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Rose v. Hartford Hospital

CASE NO. 1980 CRB-1-94-3

COMPENSATION REVIEW BOARD

WORKERS’ COMPENSATION COMMISSION

AUGUST 30, 1995

RICHARD ROSE

CLAIMANT-APPELLEE

CROSS-APPELLANT

v.

HARTFORD HOSPITAL

EMPLOYER

RESPONDENT-APPELLEE

and

SECOND INJURY FUND

RESPONDENT-APPELLANT

CROSS-APPELLEE

APPEARANCES:

The claimant was represented by James M. Quinn, Esq., Furniss & Quinn, P. C., 248 Hudson St., Hartford, CT 06106-1723.

The respondent employer was neither represented at oral argument nor at the formal hearing below.

The Second Injury Fund was represented by Loida John-Nicholson, Esq., Assistant Attorney General, 55 Elm St., P. O. Box 120, Hartford, CT 06141-0120.

These Petitions for Review from the March 4, 1994 Finding and Award and the March 21, 1994 denial of the claimant’s Motion to Correct by the Commissioner acting for the First District were heard January 27, 1995 before a Compensation Review Board panel consisting of the Commission Chairman Jesse M. Frankl and Commissioners Roberta S. D’Oyen and Amado J. Vargas.

OPINION

JESSE M. FRANKL, CHAIRMAN. The claimant and the Second Injury Fund have both petitioned for review from the decision of the Commissioner for the First District in this case. The Fund, appealing directly from the March 4, 1994 Finding and Award, argues that the commissioner improperly awarded the claimant temporary total disability benefits despite evidence that the claimant had a work capacity. The claimant, appealing from the March 21, 1994 denial of his Motion to Correct, argues that the commissioner erroneously failed to correct the award to reflect his entitlement to total disability benefits since October 1989. We affirm the trial commissioner’s decision.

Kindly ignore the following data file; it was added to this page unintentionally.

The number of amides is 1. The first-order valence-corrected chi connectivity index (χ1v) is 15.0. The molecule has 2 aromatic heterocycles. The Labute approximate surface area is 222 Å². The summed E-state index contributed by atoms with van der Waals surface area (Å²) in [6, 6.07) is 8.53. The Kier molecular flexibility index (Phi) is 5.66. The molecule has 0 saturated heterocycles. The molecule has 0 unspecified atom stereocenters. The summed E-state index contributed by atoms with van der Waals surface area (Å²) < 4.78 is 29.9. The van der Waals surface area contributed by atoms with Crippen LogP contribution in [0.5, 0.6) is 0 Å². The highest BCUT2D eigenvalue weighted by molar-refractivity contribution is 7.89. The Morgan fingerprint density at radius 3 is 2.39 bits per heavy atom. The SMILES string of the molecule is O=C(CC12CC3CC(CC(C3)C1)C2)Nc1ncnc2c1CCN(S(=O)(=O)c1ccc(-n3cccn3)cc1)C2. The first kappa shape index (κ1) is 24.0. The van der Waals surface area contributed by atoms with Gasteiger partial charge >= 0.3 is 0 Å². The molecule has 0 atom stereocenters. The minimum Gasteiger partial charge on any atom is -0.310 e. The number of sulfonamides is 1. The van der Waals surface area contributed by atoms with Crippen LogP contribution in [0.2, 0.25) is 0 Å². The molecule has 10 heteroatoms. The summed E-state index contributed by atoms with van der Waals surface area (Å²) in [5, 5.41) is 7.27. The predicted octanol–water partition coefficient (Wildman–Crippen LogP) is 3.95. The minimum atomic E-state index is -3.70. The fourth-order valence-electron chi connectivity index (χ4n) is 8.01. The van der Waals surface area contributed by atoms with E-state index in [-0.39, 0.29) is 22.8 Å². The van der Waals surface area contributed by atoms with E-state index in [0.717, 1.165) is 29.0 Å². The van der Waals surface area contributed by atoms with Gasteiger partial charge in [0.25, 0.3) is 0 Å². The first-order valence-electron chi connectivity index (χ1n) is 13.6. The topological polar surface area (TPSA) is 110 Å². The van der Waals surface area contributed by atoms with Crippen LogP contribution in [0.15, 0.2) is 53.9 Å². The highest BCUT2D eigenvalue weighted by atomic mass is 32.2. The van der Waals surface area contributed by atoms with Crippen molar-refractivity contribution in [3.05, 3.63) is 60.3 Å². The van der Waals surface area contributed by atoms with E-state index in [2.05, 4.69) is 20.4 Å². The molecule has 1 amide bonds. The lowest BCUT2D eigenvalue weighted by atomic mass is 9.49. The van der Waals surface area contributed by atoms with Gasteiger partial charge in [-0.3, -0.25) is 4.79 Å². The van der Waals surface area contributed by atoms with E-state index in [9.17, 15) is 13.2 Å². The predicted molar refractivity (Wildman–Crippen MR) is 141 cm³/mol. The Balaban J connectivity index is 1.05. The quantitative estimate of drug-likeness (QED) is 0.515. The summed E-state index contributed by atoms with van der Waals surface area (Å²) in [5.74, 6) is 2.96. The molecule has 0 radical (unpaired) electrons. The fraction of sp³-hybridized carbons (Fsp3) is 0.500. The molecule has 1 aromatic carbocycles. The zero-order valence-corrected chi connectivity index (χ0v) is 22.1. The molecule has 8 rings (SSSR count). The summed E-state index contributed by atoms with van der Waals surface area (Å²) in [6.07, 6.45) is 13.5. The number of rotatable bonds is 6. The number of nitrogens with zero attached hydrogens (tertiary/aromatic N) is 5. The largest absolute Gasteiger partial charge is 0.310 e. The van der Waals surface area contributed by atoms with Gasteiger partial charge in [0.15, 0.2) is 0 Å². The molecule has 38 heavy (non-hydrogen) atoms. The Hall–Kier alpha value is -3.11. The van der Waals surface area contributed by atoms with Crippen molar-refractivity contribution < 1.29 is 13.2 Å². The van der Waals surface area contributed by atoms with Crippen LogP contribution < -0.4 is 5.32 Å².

The commissioner found that the claimant, who was born in 1935, is totally deaf and has been so since his birth. He attended school until he was 16 years old, at which time he was at the fourth grade level. He is proficient in sign language, but reads English only slightly and speaks unintelligibly. The claimant was instructed in carpentry at a young age, and pursued that line of work through April 24, 1987, when the claimant suffered a compensable back injury. He subsequently underwent spinal surgery, and returned to work from August 1988 to October 2, 1989, undergoing periods of total and partial disability during that time. The claimant has not since performed carpentry work.

The commissioner found that the claimant reached maximum medical improvement on January 1, 1992. The Second Injury Fund had assumed liability for the claim effective March 19, 1990. A voluntary agreement established a 15 percent permanent partial disability of the claimant’s back, with specific payments continuing through June 29, 1993. A medical report by Dr. Druckemiller attached to the voluntary agreement opined that the claimant was capable of light work with bending restrictions and a 30-pound lifting limit, which work capability was qualified by the claimant’s deafness and limited education. The claimant also produced the testimony of Hank Lerner, a vocational specialist, who indicated that the claimant’s age, deafness and educational background severely curtailed his employability. Combined with his lack of transferable skills and his injury-related restrictions, this rendered the claimant’s labor unmarketable in Lerner’s opinion.